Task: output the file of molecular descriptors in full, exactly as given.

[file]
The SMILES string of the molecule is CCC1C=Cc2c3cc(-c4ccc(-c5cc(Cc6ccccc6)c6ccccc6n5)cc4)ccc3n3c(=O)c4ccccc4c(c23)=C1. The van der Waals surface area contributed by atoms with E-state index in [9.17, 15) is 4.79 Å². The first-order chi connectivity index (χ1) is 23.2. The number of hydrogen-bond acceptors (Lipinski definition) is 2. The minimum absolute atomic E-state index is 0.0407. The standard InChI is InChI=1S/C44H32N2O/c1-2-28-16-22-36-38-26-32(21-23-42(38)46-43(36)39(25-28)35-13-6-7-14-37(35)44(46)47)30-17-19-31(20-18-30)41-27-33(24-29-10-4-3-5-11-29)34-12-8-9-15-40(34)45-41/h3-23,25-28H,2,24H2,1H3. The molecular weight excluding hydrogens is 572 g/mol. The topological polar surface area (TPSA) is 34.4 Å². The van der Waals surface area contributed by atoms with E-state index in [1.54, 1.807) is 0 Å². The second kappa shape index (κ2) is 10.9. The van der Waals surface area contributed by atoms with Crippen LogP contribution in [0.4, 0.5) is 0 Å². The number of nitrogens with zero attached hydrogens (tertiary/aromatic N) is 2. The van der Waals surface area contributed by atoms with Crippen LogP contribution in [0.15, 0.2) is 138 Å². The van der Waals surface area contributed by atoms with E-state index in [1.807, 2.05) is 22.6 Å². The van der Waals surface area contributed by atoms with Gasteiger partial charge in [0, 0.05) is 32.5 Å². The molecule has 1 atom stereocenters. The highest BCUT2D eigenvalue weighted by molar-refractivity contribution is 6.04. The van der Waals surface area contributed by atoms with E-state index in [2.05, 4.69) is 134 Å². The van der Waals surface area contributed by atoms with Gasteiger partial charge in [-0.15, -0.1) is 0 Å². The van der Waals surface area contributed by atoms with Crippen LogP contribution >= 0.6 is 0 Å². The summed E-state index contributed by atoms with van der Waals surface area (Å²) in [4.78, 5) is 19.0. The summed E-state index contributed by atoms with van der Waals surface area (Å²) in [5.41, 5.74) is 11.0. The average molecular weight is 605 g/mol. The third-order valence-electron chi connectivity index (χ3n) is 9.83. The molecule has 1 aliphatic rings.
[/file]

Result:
The SMILES string of the molecule is CCC1C=Cc2c3cc(-c4ccc(-c5cc(Cc6ccccc6)c6ccccc6n5)cc4)ccc3n3c(=O)c4ccccc4c(c23)=C1. The van der Waals surface area contributed by atoms with E-state index in [9.17, 15) is 4.79 Å². The first-order chi connectivity index (χ1) is 23.2. The number of hydrogen-bond acceptors (Lipinski definition) is 2. The minimum absolute atomic E-state index is 0.0407. The standard InChI is InChI=1S/C44H32N2O/c1-2-28-16-22-36-38-26-32(21-23-42(38)46-43(36)39(25-28)35-13-6-7-14-37(35)44(46)47)30-17-19-31(20-18-30)41-27-33(24-29-10-4-3-5-11-29)34-12-8-9-15-40(34)45-41/h3-23,25-28H,2,24H2,1H3. The molecular weight excluding hydrogens is 572 g/mol. The topological polar surface area (TPSA) is 34.4 Å². The van der Waals surface area contributed by atoms with E-state index in [1.54, 1.807) is 0 Å². The second kappa shape index (κ2) is 10.9. The van der Waals surface area contributed by atoms with Crippen LogP contribution in [0.4, 0.5) is 0 Å². The number of nitrogens with zero attached hydrogens (tertiary/aromatic N) is 2. The van der Waals surface area contributed by atoms with Crippen LogP contribution in [0.15, 0.2) is 138 Å². The van der Waals surface area contributed by atoms with E-state index in [1.807, 2.05) is 22.6 Å². The van der Waals surface area contributed by atoms with Gasteiger partial charge in [0, 0.05) is 32.5 Å². The molecule has 1 atom stereocenters. The highest BCUT2D eigenvalue weighted by molar-refractivity contribution is 6.04. The van der Waals surface area contributed by atoms with E-state index in [2.05, 4.69) is 134 Å². The van der Waals surface area contributed by atoms with Gasteiger partial charge in [-0.15, -0.1) is 0 Å². The van der Waals surface area contributed by atoms with Crippen LogP contribution >= 0.6 is 0 Å². The summed E-state index contributed by atoms with van der Waals surface area (Å²) in [4.78, 5) is 19.0. The summed E-state index contributed by atoms with van der Waals surface area (Å²) in [5.41, 5.74) is 11.0. The average molecular weight is 605 g/mol. The third-order valence-electron chi connectivity index (χ3n) is 9.83. The molecule has 1 aliphatic rings.